Computer Glitch Causes 16-Hour Outage For Colorado Child Welfare System

A database error caused hundreds of records to vanish from the state of Colorado’s child welfare system last Wednesday night, leaving social workers in El Paso County and elsewhere in the state unable to access reports on child safety, abuse, and neglect.
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A database error caused hundreds of records to vanish from the state of Colorado’s child welfare system last Wednesday night, leaving social workers in El Paso County and elsewhere in the state unable to access reports on child safety, abuse, and neglect. More than 900 child welfare assessment records were rendered inaccessible until late Thursday morning, when access was restored.

This is the latest in a series of problems with the new system, which was launched statewide in late July. “We’re doing everything we can to keep children in El Paso County safe,” said Julie Krow, executive director of El Paso County’s Department of Human Services, “but we’re compromised because some of the tools that we have are not working effectively.”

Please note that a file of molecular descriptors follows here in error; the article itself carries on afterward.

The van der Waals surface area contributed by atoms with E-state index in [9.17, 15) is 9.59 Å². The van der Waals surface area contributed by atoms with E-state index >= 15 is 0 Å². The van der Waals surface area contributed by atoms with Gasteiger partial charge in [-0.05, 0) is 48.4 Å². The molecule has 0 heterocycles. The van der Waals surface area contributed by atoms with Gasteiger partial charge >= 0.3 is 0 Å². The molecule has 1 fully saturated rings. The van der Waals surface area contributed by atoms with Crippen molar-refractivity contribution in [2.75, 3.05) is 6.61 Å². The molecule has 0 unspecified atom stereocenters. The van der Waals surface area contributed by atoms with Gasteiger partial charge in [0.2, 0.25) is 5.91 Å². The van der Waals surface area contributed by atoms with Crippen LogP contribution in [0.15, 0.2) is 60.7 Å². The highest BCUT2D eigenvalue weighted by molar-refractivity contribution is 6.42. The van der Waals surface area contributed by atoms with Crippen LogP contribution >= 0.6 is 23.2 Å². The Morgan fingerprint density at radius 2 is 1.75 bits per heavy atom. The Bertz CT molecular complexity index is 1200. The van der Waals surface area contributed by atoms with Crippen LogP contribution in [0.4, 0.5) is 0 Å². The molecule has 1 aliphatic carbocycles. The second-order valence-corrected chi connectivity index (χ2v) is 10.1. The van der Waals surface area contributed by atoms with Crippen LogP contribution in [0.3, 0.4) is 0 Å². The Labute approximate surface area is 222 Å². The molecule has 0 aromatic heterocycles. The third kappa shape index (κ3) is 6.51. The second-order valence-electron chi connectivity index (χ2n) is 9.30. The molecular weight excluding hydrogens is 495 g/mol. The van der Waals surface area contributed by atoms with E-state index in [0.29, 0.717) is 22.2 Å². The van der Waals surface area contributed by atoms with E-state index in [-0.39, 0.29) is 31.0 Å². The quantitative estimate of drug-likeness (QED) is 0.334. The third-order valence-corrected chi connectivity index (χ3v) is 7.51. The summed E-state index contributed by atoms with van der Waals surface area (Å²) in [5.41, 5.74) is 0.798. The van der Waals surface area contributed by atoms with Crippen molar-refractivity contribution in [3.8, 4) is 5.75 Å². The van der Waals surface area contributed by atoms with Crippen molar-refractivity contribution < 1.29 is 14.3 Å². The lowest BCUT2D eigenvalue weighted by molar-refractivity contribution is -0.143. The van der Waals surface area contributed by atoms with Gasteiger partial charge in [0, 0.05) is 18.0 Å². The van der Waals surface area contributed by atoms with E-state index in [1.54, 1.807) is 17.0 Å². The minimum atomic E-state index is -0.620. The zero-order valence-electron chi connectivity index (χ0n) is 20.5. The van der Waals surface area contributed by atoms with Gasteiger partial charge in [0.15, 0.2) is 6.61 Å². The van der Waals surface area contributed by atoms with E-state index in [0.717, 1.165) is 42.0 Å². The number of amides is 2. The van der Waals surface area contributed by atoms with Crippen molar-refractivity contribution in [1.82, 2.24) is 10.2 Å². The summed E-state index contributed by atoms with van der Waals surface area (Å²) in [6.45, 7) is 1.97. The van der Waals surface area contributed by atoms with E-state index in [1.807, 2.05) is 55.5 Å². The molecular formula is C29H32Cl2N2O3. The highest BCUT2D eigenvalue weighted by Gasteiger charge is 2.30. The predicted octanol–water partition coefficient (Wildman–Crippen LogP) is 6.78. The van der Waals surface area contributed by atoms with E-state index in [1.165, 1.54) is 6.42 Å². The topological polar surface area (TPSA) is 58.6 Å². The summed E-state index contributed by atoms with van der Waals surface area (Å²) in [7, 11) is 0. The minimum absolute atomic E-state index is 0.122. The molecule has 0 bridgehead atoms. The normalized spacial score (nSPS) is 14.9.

According to a report sent to the state Department of Human Services by the Colorado Human Services Directors Association last month, the problems have included corrupted data, missing files, and inaccurate risk and safety assessment scores. The letter asserted that these issues are putting the safety of children at risk, and that the state isn’t addressing them quickly enough.

Colorado state officials said that no data was lost as a result of this glitch, and that they are working with counties to fix any technical problems that come up. The new system, part of a $23 million project called Trails Modernization, is intended to replace legacy systems that date back to the 1980s in order to improve data security, ease of use, and communications between county and state officials.

This glitch seems to have resulted from state IT workers’ efforts to clean up database errors that had been placing incorrect referrals into social workers’ queues. They erroneously removed child welfare assessments, rendering them invisible to anyone browsing the system. The records were not deleted and could still be accessed by their individual identification numbers.

Referrals from school teachers, medical professionals, and other mandated reporters—as well as members of the public—are recorded in the system. DHS workers investigate these referrals to determine their validity. When the DHS believes the allegations made in a referral may be true, they follow up with visits and other forms of intervention deemed appropriate.

 

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